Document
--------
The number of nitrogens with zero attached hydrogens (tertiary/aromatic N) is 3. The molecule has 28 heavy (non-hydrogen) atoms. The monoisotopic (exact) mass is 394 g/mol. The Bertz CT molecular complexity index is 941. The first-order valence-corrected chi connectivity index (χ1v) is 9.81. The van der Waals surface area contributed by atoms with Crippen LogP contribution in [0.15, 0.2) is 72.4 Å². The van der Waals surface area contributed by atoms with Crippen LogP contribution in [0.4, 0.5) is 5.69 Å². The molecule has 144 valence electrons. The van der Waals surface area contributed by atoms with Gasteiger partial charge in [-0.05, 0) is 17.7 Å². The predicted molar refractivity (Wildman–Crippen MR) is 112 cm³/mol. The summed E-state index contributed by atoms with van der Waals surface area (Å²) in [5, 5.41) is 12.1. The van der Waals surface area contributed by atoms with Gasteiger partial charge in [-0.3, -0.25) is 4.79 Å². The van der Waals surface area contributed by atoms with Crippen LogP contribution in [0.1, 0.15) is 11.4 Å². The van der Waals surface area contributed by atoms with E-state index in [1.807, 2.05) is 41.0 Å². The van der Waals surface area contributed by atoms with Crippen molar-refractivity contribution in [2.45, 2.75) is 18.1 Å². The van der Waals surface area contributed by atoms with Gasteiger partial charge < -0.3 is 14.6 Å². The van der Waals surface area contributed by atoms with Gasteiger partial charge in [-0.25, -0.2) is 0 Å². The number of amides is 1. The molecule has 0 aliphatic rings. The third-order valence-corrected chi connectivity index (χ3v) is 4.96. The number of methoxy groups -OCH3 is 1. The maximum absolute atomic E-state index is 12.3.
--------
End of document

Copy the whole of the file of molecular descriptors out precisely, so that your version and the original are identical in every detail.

The number of nitrogens with zero attached hydrogens (tertiary/aromatic N) is 3. The molecule has 28 heavy (non-hydrogen) atoms. The monoisotopic (exact) mass is 394 g/mol. The Bertz CT molecular complexity index is 941. The first-order valence-corrected chi connectivity index (χ1v) is 9.81. The van der Waals surface area contributed by atoms with Crippen LogP contribution in [0.15, 0.2) is 72.4 Å². The van der Waals surface area contributed by atoms with Crippen LogP contribution in [0.4, 0.5) is 5.69 Å². The molecule has 144 valence electrons. The van der Waals surface area contributed by atoms with Gasteiger partial charge in [-0.05, 0) is 17.7 Å². The predicted molar refractivity (Wildman–Crippen MR) is 112 cm³/mol. The summed E-state index contributed by atoms with van der Waals surface area (Å²) in [5, 5.41) is 12.1. The van der Waals surface area contributed by atoms with Gasteiger partial charge in [-0.3, -0.25) is 4.79 Å². The van der Waals surface area contributed by atoms with Crippen LogP contribution in [0.1, 0.15) is 11.4 Å². The van der Waals surface area contributed by atoms with E-state index in [1.807, 2.05) is 41.0 Å². The van der Waals surface area contributed by atoms with Crippen molar-refractivity contribution in [2.45, 2.75) is 18.1 Å². The van der Waals surface area contributed by atoms with Gasteiger partial charge < -0.3 is 14.6 Å². The van der Waals surface area contributed by atoms with Gasteiger partial charge in [-0.25, -0.2) is 0 Å². The number of amides is 1. The molecule has 0 aliphatic rings. The third-order valence-corrected chi connectivity index (χ3v) is 4.96. The number of methoxy groups -OCH3 is 1. The maximum absolute atomic E-state index is 12.3.